“Single compartment, 500-gallon steel tanks have long been the standard here, but I introduced concrete septic tanks to the province a few years ago after giving presentations to the government on the failure of steel tanks to meet their own standards. We manufacture precast concrete tanks to meet the CSA standard and are a CSA-certified plant. We have three audits per year and our own on-site testing laboratory and quality control department that performs daily inspections and testing of all our products. We have taken precast concrete tank orders for all of our 2009 production, which shows people will make the right choice when given all the facts.”


Hausner’s Limited, Durant, Okla.
“Watertight testing will make it a whole new ballgame in our Texas market,” reports Engle. “It is my understanding that, as of January 2009, all Texas counties will require an installed wastewater tank to pass a field watertightness test. In the past, there have been a handful of Texas counties that require such a test. However, with this new regulation, future business will definitely favor the precasters that are building a good product.”

At this time, Hausner’s doesn’t use a written warranty on its wastewater products, but it does assume responsibility for any failure due to a production problem. “With our guaranteed 6,500 psi concrete, we have always felt confident that we are producing a good product that exceeds industry standards in most cases. The quality of our product is respected by inspectors in our sales region. With our market covering the southern region of Oklahoma and the northern region of Texas, we have to be able to meet the ever-changing environmental standards of each state,” says Engle.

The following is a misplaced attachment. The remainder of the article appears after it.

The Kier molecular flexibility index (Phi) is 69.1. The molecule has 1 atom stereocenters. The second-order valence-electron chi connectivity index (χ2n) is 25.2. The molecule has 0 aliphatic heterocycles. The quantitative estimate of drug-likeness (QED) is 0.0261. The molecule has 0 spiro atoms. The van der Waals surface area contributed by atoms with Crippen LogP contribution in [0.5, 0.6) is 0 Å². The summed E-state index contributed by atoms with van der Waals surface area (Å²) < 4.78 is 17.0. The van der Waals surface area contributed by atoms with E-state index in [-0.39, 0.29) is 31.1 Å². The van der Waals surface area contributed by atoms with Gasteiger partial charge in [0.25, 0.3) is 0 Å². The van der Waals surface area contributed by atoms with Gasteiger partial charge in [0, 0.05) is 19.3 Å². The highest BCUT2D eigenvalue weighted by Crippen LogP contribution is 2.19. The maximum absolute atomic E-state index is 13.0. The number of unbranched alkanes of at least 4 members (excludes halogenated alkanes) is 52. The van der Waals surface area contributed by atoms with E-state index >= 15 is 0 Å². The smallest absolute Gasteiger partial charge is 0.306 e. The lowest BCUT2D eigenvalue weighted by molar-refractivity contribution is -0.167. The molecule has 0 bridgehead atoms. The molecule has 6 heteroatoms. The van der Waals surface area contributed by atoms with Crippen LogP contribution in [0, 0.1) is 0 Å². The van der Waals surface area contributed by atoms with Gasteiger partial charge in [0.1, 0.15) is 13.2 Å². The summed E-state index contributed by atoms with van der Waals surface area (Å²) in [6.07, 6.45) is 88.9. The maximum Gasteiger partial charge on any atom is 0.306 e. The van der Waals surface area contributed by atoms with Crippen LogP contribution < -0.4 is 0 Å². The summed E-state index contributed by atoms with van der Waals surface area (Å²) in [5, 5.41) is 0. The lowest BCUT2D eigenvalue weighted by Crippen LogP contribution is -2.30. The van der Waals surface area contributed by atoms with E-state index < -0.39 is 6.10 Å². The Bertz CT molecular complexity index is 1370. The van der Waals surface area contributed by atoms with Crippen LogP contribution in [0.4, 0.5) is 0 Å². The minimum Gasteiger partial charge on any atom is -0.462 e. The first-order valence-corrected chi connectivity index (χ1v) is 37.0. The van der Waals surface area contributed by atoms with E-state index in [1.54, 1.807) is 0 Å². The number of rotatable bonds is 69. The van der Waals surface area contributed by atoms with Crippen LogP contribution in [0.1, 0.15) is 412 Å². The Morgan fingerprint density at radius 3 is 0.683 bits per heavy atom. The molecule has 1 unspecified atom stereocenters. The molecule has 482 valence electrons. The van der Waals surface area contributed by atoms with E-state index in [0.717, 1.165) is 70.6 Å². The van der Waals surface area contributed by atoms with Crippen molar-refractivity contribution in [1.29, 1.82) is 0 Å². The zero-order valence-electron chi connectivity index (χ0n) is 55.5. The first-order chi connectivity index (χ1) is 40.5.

Anchor Concrete Products, Ltd., Kingston, Ontario
“New Canadian standards are currently being revised for both septic tank manufacturing and for installation of effluent treatment systems by the CSA,” explains Bradfield. “If adopted by most of the provinces, this will bring us as close to a national standard as we have ever been.” In Ontario, the current requirements for manufacture of septic tanks fall under the Ontario Building code, which is overseen by the Ontario Ministry of Municipal Affairs and Housing (MMAH).

“MMAH and the Concrete Precasters Association of Ontario worked together to design a product testing and inspection program, which includes yearly submissions and physical tests. Because we have to meet these standards, few precasters offer warranty on their tanks. A warranty is implicitly implied by meeting the yearly testing and remaining on the approved manufacturers list.”


Shea Concrete Products Inc., Wilmington, Mass.
Flores says that his company “will warrant a watertight tank if certain conditions are met, including proper site preparation, installation and watertightness testing.” Watertightness tests, whether by vacuum or water pressure testing, are specified by ASTM C1227.

“Many towns in our area are now requiring vacuum testing at the time of installation,” explains Flores, “and as a result, we offer job-site vacuum testing as a service. We also offer vacuum testing prior to delivery at a lower cost to the customer and will provide certification to the Board of Health or health inspector requiring it. We feel this (vacuum-testing service) has benefited our company by not only increasing profits but also increasing positive product exposure to inspectors as well as engineers.”